Because my body was already trying to adjust to the 15-hour time difference between Singapore and San Francisco, and because my cross-country train journey took me across four time zones in 4 days, my body clock was a mess. By Day 4 of my train journey, 5am at the East Coast was only 1am at San Francisco, PST vs EST.
I chose to watch videos that were of a "family nature" and watched Season 2 of Fresh Off the Boat. It was fun stuff. I kept laughing out loud on the train and had to close my mouth so I wouldn't disturb others sleeping.
Breakfast on the train was at 7.38am EST but it was 4.38am PST in my SF mind. But a man's gotta eat, even if the Continental Breakfast, with three miserable slices of bacon added as an extra, cost USD$17.50 with tip.
USD17.50 could buy me the top of the line Bento Box on a Shinkasen in Japan, man. I missed my bento box meals so much.
I slept a little on and off, after lunch (they ran out of pasta in the Dining Car so I had a salad with a slice of grilled chicken breast), and when I woke up we were approaching Penn Station already. There was a mad scramble to pack my stuff back into my bags, and I think I left a small adaptor plug behind. Ah well, got to buy a new one, I guess, making a mental note to visit B&H in New York City, the Funan/Sim Lim Square of NYC. Wait, Funan is gone already hor? *silent sobs*
I know, it's just an excuse to go tech window shopping.
Penn Station was a madhouse of people. Kind of like Shinjuku Station in Tokyo but not as clean.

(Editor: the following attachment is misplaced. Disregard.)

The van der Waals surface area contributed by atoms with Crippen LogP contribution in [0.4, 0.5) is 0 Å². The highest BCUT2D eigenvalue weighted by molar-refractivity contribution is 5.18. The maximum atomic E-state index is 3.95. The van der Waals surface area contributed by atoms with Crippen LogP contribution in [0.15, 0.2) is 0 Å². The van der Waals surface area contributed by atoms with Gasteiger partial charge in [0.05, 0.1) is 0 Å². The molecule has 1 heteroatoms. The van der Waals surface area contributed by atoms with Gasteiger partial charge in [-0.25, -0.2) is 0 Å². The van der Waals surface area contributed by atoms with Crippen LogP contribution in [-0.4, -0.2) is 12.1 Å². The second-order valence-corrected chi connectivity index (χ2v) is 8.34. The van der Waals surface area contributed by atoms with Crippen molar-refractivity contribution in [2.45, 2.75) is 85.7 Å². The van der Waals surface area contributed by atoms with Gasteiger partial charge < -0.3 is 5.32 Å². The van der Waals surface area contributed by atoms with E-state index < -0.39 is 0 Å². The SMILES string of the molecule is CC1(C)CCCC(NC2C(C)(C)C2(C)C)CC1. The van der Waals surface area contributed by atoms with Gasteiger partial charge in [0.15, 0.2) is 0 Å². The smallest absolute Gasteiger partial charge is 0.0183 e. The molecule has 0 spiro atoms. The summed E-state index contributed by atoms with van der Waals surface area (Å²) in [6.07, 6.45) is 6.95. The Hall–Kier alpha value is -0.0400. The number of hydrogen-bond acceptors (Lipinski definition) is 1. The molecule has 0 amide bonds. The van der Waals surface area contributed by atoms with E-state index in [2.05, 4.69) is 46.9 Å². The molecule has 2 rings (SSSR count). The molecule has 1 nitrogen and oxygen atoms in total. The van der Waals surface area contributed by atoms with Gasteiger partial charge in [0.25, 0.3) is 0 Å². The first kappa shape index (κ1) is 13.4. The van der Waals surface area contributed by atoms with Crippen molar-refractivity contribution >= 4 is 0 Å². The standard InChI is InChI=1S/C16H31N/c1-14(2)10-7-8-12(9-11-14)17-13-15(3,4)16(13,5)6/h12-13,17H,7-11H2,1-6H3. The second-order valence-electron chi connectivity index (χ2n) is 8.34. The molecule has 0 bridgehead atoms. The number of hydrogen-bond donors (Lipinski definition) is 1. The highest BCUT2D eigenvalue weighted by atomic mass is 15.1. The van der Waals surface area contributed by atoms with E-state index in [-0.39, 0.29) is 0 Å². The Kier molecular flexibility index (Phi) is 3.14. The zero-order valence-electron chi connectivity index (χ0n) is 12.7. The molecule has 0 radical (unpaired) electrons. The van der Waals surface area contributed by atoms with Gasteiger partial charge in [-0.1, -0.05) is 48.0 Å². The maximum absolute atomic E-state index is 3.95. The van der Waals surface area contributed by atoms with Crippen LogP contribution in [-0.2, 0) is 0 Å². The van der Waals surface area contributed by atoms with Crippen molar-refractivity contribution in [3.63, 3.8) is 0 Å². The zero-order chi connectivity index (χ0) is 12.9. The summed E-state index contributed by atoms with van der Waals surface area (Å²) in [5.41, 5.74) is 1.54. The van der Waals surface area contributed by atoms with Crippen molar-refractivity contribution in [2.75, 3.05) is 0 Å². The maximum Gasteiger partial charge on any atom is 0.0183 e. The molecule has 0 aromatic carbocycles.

I looked for the Long Island Railroad (LIRR) because I would be staying in Flushing, Queens, where the REAL Chinatown is. I got off my LIRR train toward Flushing Main Street, a station too early though. Aiyah. Touch down in NYC only make noob train mistake.
The view of the parked trains at the train depot at Mets-Willets Point station was quite nice though. Nearby, folks were going to Citi Field stadium from this station. The depot looked like a place where an action movie would be shot. Or maybe a clandestine deal made in the late night between parked trains.
In the words of Tay Tay, "Welcome to New York". It is the city that never sleeps. Jialat. I'm already having trouble sleeping.
I didn't sleep well on Day 1. I was still recovering from jet lag from arriving in San Francisco a few days ago.
The train journey to Chicago was progressing into Day 2. We entered Nevada, Utah and Colorado, chugging along the ever-changing scenery of the countryside. A recap to those who didn't read Day 1 of mrbrown's Great US Train Adventure: on a whim, I am taking a four-day journey from San Francisco to New York City — three days to reach Chicago Union Station using the California Zephyr train, and then one more day from Chicago to New York City's Penn Station via the Lake Shore Limited train.
Some tips to make this trip easier for anyone contemplating this trip on Coach class (meaning not Sleeper or First Class):
1. Bring a pillow of some sort. It helps a lot. The seats are wide and recline quite far but a pillow will be more comfortable for sleeping.